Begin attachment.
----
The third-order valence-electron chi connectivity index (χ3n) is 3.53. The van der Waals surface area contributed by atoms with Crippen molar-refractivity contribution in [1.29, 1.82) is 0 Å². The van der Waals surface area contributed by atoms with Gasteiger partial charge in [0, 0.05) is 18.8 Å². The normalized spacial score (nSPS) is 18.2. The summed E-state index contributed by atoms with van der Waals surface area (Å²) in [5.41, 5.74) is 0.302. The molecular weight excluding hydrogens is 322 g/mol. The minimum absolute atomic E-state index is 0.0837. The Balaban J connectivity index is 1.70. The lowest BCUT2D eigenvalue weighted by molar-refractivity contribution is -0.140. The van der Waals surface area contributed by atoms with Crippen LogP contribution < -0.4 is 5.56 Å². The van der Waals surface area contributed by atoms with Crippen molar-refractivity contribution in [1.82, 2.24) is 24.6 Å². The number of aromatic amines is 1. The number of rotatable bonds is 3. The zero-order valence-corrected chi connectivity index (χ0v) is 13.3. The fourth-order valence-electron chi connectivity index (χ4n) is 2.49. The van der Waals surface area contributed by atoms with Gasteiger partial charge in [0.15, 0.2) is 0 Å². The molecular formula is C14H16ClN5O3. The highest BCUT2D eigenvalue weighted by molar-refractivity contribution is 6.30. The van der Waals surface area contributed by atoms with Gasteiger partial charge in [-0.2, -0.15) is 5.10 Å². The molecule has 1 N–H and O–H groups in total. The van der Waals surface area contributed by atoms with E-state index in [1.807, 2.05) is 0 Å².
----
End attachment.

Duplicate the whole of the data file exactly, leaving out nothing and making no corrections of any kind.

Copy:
The third-order valence-electron chi connectivity index (χ3n) is 3.53. The van der Waals surface area contributed by atoms with Crippen molar-refractivity contribution in [1.29, 1.82) is 0 Å². The van der Waals surface area contributed by atoms with Gasteiger partial charge in [0, 0.05) is 18.8 Å². The normalized spacial score (nSPS) is 18.2. The summed E-state index contributed by atoms with van der Waals surface area (Å²) in [5.41, 5.74) is 0.302. The molecular weight excluding hydrogens is 322 g/mol. The minimum absolute atomic E-state index is 0.0837. The Balaban J connectivity index is 1.70. The lowest BCUT2D eigenvalue weighted by molar-refractivity contribution is -0.140. The van der Waals surface area contributed by atoms with Crippen LogP contribution < -0.4 is 5.56 Å². The van der Waals surface area contributed by atoms with Crippen molar-refractivity contribution in [1.82, 2.24) is 24.6 Å². The number of aromatic amines is 1. The number of rotatable bonds is 3. The zero-order valence-corrected chi connectivity index (χ0v) is 13.3. The fourth-order valence-electron chi connectivity index (χ4n) is 2.49. The van der Waals surface area contributed by atoms with Gasteiger partial charge in [0.15, 0.2) is 0 Å². The molecular formula is C14H16ClN5O3. The highest BCUT2D eigenvalue weighted by molar-refractivity contribution is 6.30. The van der Waals surface area contributed by atoms with Gasteiger partial charge in [-0.2, -0.15) is 5.10 Å². The molecule has 1 N–H and O–H groups in total. The van der Waals surface area contributed by atoms with E-state index in [1.807, 2.05) is 0 Å².